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ficusgw

Growing a H. moscheutos from a cutting?

last year

So my folks have a Hibiscus Lord Baltimore that is getting muscled out by a couple of pines. I can't dig it out because of the tree roots. So last year, my dad tried to get cuttings to root. He did, but each cutting only had one or two thin roots by summer's end. In northern Michigan this hybrid H. moscheutos typically doesn't "wake up" until late June or early July. The cuttings my dad had never survived the winter. My suspicion is that it had not had enough time to develop a large enough root system to make it. (The growing season is only a few months up there with frosts commonly beginning in mid Sept.) I was wondering if I take a cutting and -- assuming I can get some roots -- can keep it alive and growing through the winter, perhaps next spring it could get planted out in a new spot in their yard. It would then have more time to establish a stronger root system. Should this be "doable" or will the dormancy be impossible to stave off for one winter?

Comment (1)

  • last year

    I ordered some cuttings of the double flowering confederate rose (H. mutabilis) from eBay last year. Ten cuttings. Nine did appear to root as they all developed some side shoots from the stem. It was hard to keep them watered properly during winter so I think they all died this spring. I would try again though to see if it is me or the plants. Anyway you should try it again and keep them indoors this winter until danger of frost is over before planting outside. Good luck and keep us up to date on your adventure.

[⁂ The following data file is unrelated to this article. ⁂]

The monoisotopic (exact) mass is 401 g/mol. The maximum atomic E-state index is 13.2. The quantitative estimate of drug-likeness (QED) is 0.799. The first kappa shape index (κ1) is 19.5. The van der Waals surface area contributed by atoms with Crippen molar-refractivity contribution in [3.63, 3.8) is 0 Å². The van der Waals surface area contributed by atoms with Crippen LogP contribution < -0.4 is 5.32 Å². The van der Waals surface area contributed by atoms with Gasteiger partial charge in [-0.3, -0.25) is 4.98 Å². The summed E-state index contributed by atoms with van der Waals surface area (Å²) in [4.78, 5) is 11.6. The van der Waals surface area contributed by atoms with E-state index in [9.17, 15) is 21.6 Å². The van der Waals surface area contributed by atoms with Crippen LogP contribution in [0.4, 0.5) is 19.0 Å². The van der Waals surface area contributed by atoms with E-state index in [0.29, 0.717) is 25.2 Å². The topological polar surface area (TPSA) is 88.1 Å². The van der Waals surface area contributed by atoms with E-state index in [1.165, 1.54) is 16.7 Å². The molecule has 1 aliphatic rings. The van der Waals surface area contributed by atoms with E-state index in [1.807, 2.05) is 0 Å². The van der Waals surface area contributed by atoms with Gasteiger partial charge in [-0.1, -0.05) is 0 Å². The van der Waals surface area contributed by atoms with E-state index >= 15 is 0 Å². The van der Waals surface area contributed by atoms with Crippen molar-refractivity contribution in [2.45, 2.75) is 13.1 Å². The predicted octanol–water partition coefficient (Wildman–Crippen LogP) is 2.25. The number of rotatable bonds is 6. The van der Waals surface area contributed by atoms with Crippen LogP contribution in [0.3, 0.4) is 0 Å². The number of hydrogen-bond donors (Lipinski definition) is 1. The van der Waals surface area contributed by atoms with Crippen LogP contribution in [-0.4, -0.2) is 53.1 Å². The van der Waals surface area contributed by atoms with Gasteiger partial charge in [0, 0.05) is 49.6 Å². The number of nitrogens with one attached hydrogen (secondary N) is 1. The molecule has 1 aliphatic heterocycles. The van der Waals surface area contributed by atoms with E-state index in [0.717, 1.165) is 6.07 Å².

My single flowering confederate rose I had growing in the back but were getting smaller and smaller each year due to all the shade from our own trees and our neighbor's weed trees. I finally dug the last two up and the roots were thicker than I ever imagined. Almost as thick as a medium sized zucchini. I moved those to full sun and they are very vigorous and grow like they are on steroids.


    If I could find a very effective way to keep the mallow sawflies off my rose of Sharon and hardy hibiscus, life would be grand.





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